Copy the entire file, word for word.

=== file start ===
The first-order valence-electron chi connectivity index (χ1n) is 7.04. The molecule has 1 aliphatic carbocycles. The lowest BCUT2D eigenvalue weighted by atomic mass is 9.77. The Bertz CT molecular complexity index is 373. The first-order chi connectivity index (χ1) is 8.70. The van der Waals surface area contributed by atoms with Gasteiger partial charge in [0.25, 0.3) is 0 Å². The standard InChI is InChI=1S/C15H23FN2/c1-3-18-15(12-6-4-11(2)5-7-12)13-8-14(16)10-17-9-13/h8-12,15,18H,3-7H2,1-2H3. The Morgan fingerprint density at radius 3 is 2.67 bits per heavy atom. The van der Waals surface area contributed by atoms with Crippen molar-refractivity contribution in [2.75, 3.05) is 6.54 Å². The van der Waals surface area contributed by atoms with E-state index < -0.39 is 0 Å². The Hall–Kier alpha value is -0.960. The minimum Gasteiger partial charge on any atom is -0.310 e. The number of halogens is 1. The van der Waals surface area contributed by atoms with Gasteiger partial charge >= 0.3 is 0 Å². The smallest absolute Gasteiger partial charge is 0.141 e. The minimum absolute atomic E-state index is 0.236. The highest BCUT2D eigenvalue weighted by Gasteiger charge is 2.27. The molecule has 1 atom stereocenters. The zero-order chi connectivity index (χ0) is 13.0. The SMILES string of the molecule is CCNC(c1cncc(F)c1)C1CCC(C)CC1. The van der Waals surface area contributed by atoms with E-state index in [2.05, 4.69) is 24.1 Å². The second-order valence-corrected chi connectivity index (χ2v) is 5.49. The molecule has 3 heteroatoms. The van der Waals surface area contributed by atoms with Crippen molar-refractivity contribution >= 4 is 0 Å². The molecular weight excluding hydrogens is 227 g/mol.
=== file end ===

The first-order valence-electron chi connectivity index (χ1n) is 7.04. The molecule has 1 aliphatic carbocycles. The lowest BCUT2D eigenvalue weighted by atomic mass is 9.77. The Bertz CT molecular complexity index is 373. The first-order chi connectivity index (χ1) is 8.70. The van der Waals surface area contributed by atoms with Gasteiger partial charge in [0.25, 0.3) is 0 Å². The standard InChI is InChI=1S/C15H23FN2/c1-3-18-15(12-6-4-11(2)5-7-12)13-8-14(16)10-17-9-13/h8-12,15,18H,3-7H2,1-2H3. The Morgan fingerprint density at radius 3 is 2.67 bits per heavy atom. The van der Waals surface area contributed by atoms with Crippen molar-refractivity contribution in [2.75, 3.05) is 6.54 Å². The van der Waals surface area contributed by atoms with E-state index < -0.39 is 0 Å². The Hall–Kier alpha value is -0.960. The minimum Gasteiger partial charge on any atom is -0.310 e. The number of halogens is 1. The van der Waals surface area contributed by atoms with Gasteiger partial charge >= 0.3 is 0 Å². The smallest absolute Gasteiger partial charge is 0.141 e. The minimum absolute atomic E-state index is 0.236. The highest BCUT2D eigenvalue weighted by Gasteiger charge is 2.27. The molecule has 1 atom stereocenters. The zero-order chi connectivity index (χ0) is 13.0. The SMILES string of the molecule is CCNC(c1cncc(F)c1)C1CCC(C)CC1. The van der Waals surface area contributed by atoms with E-state index in [2.05, 4.69) is 24.1 Å². The second-order valence-corrected chi connectivity index (χ2v) is 5.49. The molecule has 3 heteroatoms. The van der Waals surface area contributed by atoms with Crippen molar-refractivity contribution >= 4 is 0 Å². The molecular weight excluding hydrogens is 227 g/mol.